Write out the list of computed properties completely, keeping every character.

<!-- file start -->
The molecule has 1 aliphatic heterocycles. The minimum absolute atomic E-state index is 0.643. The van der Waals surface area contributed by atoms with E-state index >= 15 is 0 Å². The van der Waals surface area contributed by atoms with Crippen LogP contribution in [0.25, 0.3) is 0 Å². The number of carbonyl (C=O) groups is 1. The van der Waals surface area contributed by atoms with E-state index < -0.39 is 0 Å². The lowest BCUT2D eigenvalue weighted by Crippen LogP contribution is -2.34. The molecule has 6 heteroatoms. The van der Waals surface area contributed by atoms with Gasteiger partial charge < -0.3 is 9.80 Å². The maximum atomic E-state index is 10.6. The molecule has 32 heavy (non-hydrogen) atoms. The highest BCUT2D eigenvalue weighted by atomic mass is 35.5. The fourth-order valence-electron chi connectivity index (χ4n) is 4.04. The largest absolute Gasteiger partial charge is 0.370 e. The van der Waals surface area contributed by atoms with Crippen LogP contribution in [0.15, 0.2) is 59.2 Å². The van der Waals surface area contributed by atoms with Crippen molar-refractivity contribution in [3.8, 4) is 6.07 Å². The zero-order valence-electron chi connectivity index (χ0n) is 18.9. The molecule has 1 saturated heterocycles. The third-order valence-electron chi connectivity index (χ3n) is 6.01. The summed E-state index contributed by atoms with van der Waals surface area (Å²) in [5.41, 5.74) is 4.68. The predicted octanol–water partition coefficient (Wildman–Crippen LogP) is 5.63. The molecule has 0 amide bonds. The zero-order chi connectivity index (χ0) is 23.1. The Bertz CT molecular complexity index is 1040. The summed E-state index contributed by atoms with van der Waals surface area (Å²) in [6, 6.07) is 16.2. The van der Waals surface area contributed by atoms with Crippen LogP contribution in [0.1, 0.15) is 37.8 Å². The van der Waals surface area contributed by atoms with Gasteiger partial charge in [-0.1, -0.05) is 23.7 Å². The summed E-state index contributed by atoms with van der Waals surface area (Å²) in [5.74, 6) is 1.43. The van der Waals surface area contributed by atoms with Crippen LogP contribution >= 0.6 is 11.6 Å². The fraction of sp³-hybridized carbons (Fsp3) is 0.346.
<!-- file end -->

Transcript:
The molecule has 1 aliphatic heterocycles. The minimum absolute atomic E-state index is 0.643. The van der Waals surface area contributed by atoms with E-state index >= 15 is 0 Å². The van der Waals surface area contributed by atoms with Crippen LogP contribution in [0.25, 0.3) is 0 Å². The number of carbonyl (C=O) groups is 1. The van der Waals surface area contributed by atoms with E-state index < -0.39 is 0 Å². The lowest BCUT2D eigenvalue weighted by Crippen LogP contribution is -2.34. The molecule has 6 heteroatoms. The van der Waals surface area contributed by atoms with Gasteiger partial charge < -0.3 is 9.80 Å². The maximum atomic E-state index is 10.6. The molecule has 32 heavy (non-hydrogen) atoms. The highest BCUT2D eigenvalue weighted by atomic mass is 35.5. The fourth-order valence-electron chi connectivity index (χ4n) is 4.04. The largest absolute Gasteiger partial charge is 0.370 e. The van der Waals surface area contributed by atoms with Crippen LogP contribution in [0.15, 0.2) is 59.2 Å². The van der Waals surface area contributed by atoms with Crippen molar-refractivity contribution in [3.8, 4) is 6.07 Å². The zero-order valence-electron chi connectivity index (χ0n) is 18.9. The molecule has 1 saturated heterocycles. The third-order valence-electron chi connectivity index (χ3n) is 6.01. The summed E-state index contributed by atoms with van der Waals surface area (Å²) in [5.41, 5.74) is 4.68. The predicted octanol–water partition coefficient (Wildman–Crippen LogP) is 5.63. The molecule has 0 amide bonds. The zero-order chi connectivity index (χ0) is 23.1. The Bertz CT molecular complexity index is 1040. The summed E-state index contributed by atoms with van der Waals surface area (Å²) in [6, 6.07) is 16.2. The van der Waals surface area contributed by atoms with Crippen LogP contribution in [0.1, 0.15) is 37.8 Å². The van der Waals surface area contributed by atoms with Gasteiger partial charge in [-0.1, -0.05) is 23.7 Å². The summed E-state index contributed by atoms with van der Waals surface area (Å²) in [5.74, 6) is 1.43. The van der Waals surface area contributed by atoms with Crippen LogP contribution >= 0.6 is 11.6 Å². The fraction of sp³-hybridized carbons (Fsp3) is 0.346.